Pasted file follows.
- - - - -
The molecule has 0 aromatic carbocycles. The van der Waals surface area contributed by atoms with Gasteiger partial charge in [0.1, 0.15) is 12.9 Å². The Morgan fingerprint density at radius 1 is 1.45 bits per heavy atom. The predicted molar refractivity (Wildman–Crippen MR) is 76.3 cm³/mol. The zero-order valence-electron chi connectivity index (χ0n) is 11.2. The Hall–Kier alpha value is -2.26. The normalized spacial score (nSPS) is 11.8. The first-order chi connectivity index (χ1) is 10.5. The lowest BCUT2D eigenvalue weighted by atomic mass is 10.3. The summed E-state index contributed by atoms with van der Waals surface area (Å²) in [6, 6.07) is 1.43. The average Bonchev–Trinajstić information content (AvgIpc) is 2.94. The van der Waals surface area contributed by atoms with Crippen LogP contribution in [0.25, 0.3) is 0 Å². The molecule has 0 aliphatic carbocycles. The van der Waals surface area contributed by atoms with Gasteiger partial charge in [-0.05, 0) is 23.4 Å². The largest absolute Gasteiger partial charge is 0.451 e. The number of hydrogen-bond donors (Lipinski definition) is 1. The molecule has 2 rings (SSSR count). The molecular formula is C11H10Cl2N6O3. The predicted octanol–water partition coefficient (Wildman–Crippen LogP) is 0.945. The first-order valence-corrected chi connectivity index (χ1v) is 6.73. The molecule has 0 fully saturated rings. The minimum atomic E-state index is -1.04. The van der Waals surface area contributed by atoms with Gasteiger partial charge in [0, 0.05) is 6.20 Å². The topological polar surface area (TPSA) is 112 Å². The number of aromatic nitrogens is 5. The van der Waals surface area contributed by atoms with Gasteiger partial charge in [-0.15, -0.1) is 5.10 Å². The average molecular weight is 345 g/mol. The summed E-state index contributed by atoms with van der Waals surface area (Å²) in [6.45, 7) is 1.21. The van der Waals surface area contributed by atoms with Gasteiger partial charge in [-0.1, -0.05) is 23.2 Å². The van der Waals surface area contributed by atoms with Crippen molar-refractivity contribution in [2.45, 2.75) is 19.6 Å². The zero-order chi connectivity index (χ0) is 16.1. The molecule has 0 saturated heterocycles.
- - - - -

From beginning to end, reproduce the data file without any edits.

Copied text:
The molecule has 0 aromatic carbocycles. The van der Waals surface area contributed by atoms with Gasteiger partial charge in [0.1, 0.15) is 12.9 Å². The Morgan fingerprint density at radius 1 is 1.45 bits per heavy atom. The predicted molar refractivity (Wildman–Crippen MR) is 76.3 cm³/mol. The zero-order valence-electron chi connectivity index (χ0n) is 11.2. The Hall–Kier alpha value is -2.26. The normalized spacial score (nSPS) is 11.8. The first-order chi connectivity index (χ1) is 10.5. The lowest BCUT2D eigenvalue weighted by atomic mass is 10.3. The summed E-state index contributed by atoms with van der Waals surface area (Å²) in [6, 6.07) is 1.43. The average Bonchev–Trinajstić information content (AvgIpc) is 2.94. The van der Waals surface area contributed by atoms with Crippen LogP contribution in [0.25, 0.3) is 0 Å². The molecule has 0 aliphatic carbocycles. The van der Waals surface area contributed by atoms with Gasteiger partial charge in [-0.05, 0) is 23.4 Å². The largest absolute Gasteiger partial charge is 0.451 e. The number of hydrogen-bond donors (Lipinski definition) is 1. The molecule has 2 rings (SSSR count). The molecular formula is C11H10Cl2N6O3. The predicted octanol–water partition coefficient (Wildman–Crippen LogP) is 0.945. The first-order valence-corrected chi connectivity index (χ1v) is 6.73. The molecule has 0 fully saturated rings. The minimum atomic E-state index is -1.04. The van der Waals surface area contributed by atoms with Gasteiger partial charge in [0, 0.05) is 6.20 Å². The topological polar surface area (TPSA) is 112 Å². The number of aromatic nitrogens is 5. The van der Waals surface area contributed by atoms with Gasteiger partial charge in [-0.15, -0.1) is 5.10 Å². The average molecular weight is 345 g/mol. The summed E-state index contributed by atoms with van der Waals surface area (Å²) in [6.45, 7) is 1.21. The van der Waals surface area contributed by atoms with Gasteiger partial charge in [-0.1, -0.05) is 23.2 Å². The van der Waals surface area contributed by atoms with Crippen molar-refractivity contribution in [2.45, 2.75) is 19.6 Å². The zero-order chi connectivity index (χ0) is 16.1. The molecule has 0 saturated heterocycles.